Controlled Breathing. This abbreviated breathing exercise takes roughly a minute. Place one hand on your abdomen, just above your navel, and the other hand in the center of your chest.

  1. Open your mouth and sigh gently, as if mildly irritated. Allow the muscles in your upper body and shoulders to drop down and relax as you gently exhale.
  2. Close your mouth for a few moments.
  3. Slowly inhale through your nose, keeping your lips closed. Push your stomach out as you do this to pull air in.
  4. Pause for a few moments – as long as is comfortable, then open your lips and gently exhale through your mouth while pulling your stomach in.
  5. Repeat several times.

Deliberate Slow-Talk. Speaking slowly and calmly slows our physiological responses, alleviates rapid heartbeat, and lowers blood pressure. It is also helpful to incorporate the 5-second rule, i.e., pause any response for five thoughtful seconds. Not only do these coping skills reduce the flow of cortisol and adrenaline, but it also presents the appearance of someone who is thoughtful and confident.

Distractions. Objects that momentarily rechannel our attention from the emotions of our ANTs.  Examples: a picture on the wall, a vase, a trophy on the bookshelf. When confronted by emotional angst, we turn our attention, momentarily, to a Distraction. Recommendation: Three Distractions.

Diversions. Distractions are objects that momentarily rechannel our attention away from the emotional angst of our ANTs. Diversions are activities that perform the same function. A common Diversion is snapping a rubber band encircling our wrist. Other examples: Carry a pushpin or other physical deterrent in our pocket; character analyze people in the room; place a tiny object in our shoe. Recommendation: Three Diversions.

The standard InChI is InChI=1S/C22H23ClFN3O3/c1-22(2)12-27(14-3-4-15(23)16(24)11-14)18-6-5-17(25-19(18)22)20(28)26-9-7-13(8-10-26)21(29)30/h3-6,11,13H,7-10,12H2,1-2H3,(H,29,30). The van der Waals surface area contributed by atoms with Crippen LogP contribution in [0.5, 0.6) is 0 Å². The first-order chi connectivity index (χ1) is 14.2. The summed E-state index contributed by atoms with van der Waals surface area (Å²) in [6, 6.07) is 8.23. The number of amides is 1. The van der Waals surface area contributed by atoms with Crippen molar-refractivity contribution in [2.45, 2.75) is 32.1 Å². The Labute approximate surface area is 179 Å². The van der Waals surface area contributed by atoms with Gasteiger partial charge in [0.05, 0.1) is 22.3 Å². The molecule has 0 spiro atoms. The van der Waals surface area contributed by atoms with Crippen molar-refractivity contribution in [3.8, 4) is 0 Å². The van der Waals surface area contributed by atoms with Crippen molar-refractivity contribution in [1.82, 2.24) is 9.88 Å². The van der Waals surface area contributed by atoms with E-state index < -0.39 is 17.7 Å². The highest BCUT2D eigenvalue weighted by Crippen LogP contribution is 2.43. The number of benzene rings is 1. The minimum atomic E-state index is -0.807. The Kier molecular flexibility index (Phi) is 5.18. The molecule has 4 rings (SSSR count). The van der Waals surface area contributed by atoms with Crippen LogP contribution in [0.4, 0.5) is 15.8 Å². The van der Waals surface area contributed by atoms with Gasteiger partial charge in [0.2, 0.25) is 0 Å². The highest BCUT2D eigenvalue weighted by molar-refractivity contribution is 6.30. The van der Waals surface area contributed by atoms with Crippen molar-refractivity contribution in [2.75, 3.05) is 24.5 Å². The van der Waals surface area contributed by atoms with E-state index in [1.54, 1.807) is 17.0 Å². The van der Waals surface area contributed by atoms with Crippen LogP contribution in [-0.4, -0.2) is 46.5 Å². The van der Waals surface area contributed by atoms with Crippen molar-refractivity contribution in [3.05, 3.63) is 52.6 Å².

Persona. Sixty percent of communication is represented by our body language. Our Persona helps establish our body language. Persona is the social face we present to our situation, designed to make a positive impression while concealing our social anxiety. It determines how we carry ourselves, the timbre of our voice, the shoes we wear (boots, sneakers, high heels), and the attitude we present. Personas are not other-selves but various aspects of our personality. We have multiple Personas subject to our mood, temperament, and circumstance. We present ourselves differently depending upon the context of the situation, e.g., a sports event versus an interview for a job or a family dinner versus a sorority bash. Deliberately choosing a Persona dramatically alters our perspective, attitude, and presentation.